Why learning “devsecops” is so confusing?

Why learning “devsecops” is so confusing?


What brought me to this?

So last year I was talking to a recent college graduate.
(I offer free discussion sessions regarding career, security or just normal chit-chats here )
He was excited at landing his first “SOC” analyst job. He wanted to discuss how he should go about learning more technologies. And our conversation eventually led to “DevSecOps” and how he should pick up some “devsecops” skill. That’s when it hit me. Everybody defines “DevSecOps” differently.
Don’t believe me, just Google “What is DevSecOps?” and let me know if I am wrong.

What is the issue?

To start off I think the basic issue people fail to understand what is “DevSecOps” and it’s difference from “Security Engineering”
For example there are books that have title “Securing DevOps” but goes into Compliance from the first chapter.
Then there are “Udemy” and “Youtube” courses that goes into Securing Kubernetes Cluster or Securing your AWS Environment in the name of “DevSecOps”.
Then there are further examples of setting up Endpoint Detection And Response systems as part of “DevSecOps”.

But aren’t they necessary as well for Security?

Don’t get me wrong I am not saying all the above mentioned are not essential but if you are using a term it is important to define it correctly.
So let’s understand what is DevOps. Other than the culture aspect of DevOps at it’s core DevOps is the practice of “Code”-ifying your operations work, so that your infrastructure can become “Deploy”-able with the same reliability each time.
Now Security in an organization is securing your infrastructure. So if your infrastructure is “code”-ed thanks to “DevOps”, “DevSecOps” is the practice of “Securing” this code.
I am not saying I know it all. If anybody has criticism, please let me know 😄

So if I want to learn “DevSecOps” what should I focus on?

Learning how to automate should be your first goal
Easier said than done. This step focuses on learning a scripting language at the very least. If you are going to secure “code”, you should learn how “coding” works. The best way to learn this is to pick up a scripting language, any scripting language. Then learn how to automate small daily stuff with it. There are millions of youtube videos on “Writing Code to automate” to go through.
Secure Coding Practices
Now you need to focus on securing “coding” practices. That means the ability to understand how to handle passwords, secrets on the fly and to not intentionally introduce vulnerabilities in your code. Filtering user inputs, making sure there are no SQL injection vulnerabilities etc. An example could be let’s say, if your application or code needs to authenticate itself to let’s say a Database, then how you handle that without writing the password in your code.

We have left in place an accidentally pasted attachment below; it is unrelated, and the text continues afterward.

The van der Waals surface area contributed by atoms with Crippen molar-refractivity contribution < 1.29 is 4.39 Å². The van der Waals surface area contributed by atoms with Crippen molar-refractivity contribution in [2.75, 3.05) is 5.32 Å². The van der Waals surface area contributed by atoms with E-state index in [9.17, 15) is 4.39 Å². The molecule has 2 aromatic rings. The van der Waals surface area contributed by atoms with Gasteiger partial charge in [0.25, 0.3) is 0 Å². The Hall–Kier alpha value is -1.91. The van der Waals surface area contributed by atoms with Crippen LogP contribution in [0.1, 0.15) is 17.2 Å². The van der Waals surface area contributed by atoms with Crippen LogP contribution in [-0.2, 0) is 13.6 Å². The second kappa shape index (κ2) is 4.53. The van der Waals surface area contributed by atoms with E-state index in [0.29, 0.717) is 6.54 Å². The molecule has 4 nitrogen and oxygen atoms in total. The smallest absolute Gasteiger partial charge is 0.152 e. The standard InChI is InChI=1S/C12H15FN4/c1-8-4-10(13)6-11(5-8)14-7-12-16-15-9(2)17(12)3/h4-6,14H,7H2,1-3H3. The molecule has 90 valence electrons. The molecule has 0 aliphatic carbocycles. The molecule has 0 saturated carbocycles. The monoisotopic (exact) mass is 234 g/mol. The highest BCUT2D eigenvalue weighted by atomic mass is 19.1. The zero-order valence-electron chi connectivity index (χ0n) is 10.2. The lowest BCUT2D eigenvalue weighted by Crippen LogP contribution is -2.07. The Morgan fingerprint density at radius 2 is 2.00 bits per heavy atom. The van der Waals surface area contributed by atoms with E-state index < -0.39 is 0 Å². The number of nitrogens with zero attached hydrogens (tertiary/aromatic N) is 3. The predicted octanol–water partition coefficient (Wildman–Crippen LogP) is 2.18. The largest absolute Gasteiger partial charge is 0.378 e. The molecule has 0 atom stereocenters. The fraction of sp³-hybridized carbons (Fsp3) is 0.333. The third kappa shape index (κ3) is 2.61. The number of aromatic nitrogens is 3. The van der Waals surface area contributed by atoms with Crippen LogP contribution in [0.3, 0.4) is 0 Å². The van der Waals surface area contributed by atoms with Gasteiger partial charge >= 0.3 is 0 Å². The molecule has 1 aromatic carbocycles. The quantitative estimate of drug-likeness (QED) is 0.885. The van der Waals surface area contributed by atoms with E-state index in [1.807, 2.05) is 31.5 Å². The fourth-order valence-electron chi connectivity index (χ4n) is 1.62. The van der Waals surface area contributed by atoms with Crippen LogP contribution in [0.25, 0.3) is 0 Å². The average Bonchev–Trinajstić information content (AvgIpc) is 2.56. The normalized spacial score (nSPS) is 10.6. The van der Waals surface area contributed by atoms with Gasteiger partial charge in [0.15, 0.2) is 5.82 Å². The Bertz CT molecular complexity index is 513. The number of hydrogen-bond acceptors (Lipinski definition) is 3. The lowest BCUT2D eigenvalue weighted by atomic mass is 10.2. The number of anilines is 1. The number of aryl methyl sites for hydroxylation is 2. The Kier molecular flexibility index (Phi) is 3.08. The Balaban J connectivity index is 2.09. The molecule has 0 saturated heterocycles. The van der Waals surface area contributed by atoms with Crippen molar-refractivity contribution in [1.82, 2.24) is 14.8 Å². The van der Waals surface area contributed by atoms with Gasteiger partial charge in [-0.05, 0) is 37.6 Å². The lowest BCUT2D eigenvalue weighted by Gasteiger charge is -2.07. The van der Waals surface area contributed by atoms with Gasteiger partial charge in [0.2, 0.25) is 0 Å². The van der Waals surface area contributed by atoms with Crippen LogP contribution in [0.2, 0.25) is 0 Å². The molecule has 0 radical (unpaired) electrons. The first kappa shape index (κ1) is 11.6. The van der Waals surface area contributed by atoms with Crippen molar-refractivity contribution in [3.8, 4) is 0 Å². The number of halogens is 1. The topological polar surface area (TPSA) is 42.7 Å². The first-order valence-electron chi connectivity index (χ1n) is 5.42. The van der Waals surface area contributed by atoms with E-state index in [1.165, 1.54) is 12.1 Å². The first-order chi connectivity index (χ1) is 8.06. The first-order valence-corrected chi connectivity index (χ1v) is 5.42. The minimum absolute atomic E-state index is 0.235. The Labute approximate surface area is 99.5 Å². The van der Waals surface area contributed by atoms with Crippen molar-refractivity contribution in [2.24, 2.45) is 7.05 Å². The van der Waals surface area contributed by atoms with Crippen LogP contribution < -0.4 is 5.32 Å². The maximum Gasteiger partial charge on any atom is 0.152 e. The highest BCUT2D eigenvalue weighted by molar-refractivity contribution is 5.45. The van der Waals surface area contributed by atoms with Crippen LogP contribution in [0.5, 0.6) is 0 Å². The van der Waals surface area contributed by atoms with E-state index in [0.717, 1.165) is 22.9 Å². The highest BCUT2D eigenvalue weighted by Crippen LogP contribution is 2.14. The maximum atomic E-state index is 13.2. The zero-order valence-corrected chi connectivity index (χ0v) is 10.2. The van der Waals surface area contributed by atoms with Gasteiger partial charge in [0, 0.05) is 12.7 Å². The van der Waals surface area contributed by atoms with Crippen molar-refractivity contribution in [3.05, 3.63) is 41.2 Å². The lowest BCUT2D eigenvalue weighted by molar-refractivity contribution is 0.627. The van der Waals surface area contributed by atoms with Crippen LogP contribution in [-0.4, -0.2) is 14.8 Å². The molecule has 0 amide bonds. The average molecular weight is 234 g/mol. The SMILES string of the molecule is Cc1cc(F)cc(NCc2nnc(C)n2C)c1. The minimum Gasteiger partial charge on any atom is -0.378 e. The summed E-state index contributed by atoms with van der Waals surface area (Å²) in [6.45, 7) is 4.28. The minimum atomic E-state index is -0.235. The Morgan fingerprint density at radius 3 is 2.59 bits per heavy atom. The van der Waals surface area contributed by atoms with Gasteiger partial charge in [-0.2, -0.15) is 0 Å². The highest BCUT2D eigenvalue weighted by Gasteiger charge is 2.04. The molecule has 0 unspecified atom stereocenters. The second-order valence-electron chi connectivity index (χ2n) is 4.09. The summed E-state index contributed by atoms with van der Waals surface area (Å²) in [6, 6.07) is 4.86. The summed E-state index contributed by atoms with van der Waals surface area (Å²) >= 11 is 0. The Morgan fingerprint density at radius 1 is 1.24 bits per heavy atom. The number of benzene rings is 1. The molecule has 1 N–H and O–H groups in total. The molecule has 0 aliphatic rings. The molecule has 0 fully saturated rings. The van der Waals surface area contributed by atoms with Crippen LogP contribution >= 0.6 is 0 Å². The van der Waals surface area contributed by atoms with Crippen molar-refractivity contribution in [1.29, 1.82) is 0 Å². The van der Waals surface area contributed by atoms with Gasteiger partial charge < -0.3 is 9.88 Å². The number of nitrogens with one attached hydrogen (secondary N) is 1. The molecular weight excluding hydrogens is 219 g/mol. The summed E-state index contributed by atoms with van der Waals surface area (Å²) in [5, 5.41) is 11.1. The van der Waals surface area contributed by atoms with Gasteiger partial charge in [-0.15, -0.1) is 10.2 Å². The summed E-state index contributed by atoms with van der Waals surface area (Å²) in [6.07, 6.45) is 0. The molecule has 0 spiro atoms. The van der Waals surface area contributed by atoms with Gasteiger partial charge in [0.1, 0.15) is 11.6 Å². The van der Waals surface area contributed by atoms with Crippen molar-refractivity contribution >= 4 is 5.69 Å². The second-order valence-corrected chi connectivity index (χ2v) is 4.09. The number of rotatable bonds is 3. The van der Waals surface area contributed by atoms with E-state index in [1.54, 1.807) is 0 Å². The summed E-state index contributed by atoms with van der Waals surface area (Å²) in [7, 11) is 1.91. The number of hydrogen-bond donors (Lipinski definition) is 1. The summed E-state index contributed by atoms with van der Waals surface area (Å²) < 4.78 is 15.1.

Checking Dependencies of your code base
Now let’s say your entire infrastructure is “code”-ed. Or at least part of it is. Now if you have learnt the basics of “coding”, from the point I made above, you will know that sometimes some code depend on other 3rd party codes or code modules. So even if your organization’s “code” is secure, the other party’s code might not be. To learn how you safeguard this you should learn how to:
  • Setup your own CI/CD Pipelines
  • Setting up Code Versioning and
  • Checking your code and handling code dependencies.
Giving your developers the ability to fix security holes themselves
This basically revolves around introducing
  • Static Application Security Testing (SAST) Tool for your code base
  • Container audits
  • IAAC Scanning Tools
The above are scanning tools meant to scan either your code, or your container configurations or your IAAC configurations and let your engineers or developers know of potential vulnerabilties. This is why another aspect of DevSecOps is to learn how to audit all your different types of code bases with the help of the tools above.
Threat model, threat model, threat model
The final step is to figure out potential attack surface or vulnerable areas of your code/application/infrastructure before it goes live. You make all new projects go through design review or threat modelling before a single line of code is written. The idea is 2 fold here:
  1. If there is a potential attack surface area that you can avoid take the decision here in the design phase itself before a single line of code is written or a single piece of infrastructure is deployed. An example could be using “https” rather than “http”.
  1. If there is a potential attack surface area that you cannot avoid you can get your Security Tools ready to fend off attacks for that surface area. An example could be updating your firewall rules to make sure that there is rate limiting turned on for failed login attempts for your website.
Learning these tools that examine and identify all potential points of attacks that hackers could exploit and how they could do so, thus is an important part of “DevSecOps”


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